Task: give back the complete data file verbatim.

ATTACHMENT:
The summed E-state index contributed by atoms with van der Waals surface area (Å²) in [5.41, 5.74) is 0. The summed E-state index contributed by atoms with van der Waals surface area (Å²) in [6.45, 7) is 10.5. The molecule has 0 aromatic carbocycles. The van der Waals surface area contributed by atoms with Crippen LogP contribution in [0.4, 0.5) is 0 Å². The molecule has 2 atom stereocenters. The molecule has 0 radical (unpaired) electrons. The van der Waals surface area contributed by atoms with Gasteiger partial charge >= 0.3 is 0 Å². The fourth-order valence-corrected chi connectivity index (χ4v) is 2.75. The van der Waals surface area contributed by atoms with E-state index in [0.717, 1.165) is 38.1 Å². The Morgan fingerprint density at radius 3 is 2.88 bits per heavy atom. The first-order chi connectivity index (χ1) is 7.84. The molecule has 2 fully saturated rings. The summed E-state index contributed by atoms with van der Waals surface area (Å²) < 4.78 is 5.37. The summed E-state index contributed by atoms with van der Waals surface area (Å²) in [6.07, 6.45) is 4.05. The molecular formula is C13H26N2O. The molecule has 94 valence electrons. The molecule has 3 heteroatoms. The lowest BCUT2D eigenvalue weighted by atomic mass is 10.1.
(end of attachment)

The summed E-state index contributed by atoms with van der Waals surface area (Å²) in [5.41, 5.74) is 0. The summed E-state index contributed by atoms with van der Waals surface area (Å²) in [6.45, 7) is 10.5. The molecule has 0 aromatic carbocycles. The van der Waals surface area contributed by atoms with Crippen LogP contribution in [0.4, 0.5) is 0 Å². The molecule has 2 atom stereocenters. The molecule has 0 radical (unpaired) electrons. The van der Waals surface area contributed by atoms with Gasteiger partial charge >= 0.3 is 0 Å². The fourth-order valence-corrected chi connectivity index (χ4v) is 2.75. The van der Waals surface area contributed by atoms with E-state index in [0.717, 1.165) is 38.1 Å². The Morgan fingerprint density at radius 3 is 2.88 bits per heavy atom. The first-order chi connectivity index (χ1) is 7.84. The molecule has 2 fully saturated rings. The summed E-state index contributed by atoms with van der Waals surface area (Å²) < 4.78 is 5.37. The summed E-state index contributed by atoms with van der Waals surface area (Å²) in [6.07, 6.45) is 4.05. The molecular formula is C13H26N2O. The molecule has 94 valence electrons. The molecule has 3 heteroatoms. The lowest BCUT2D eigenvalue weighted by atomic mass is 10.1.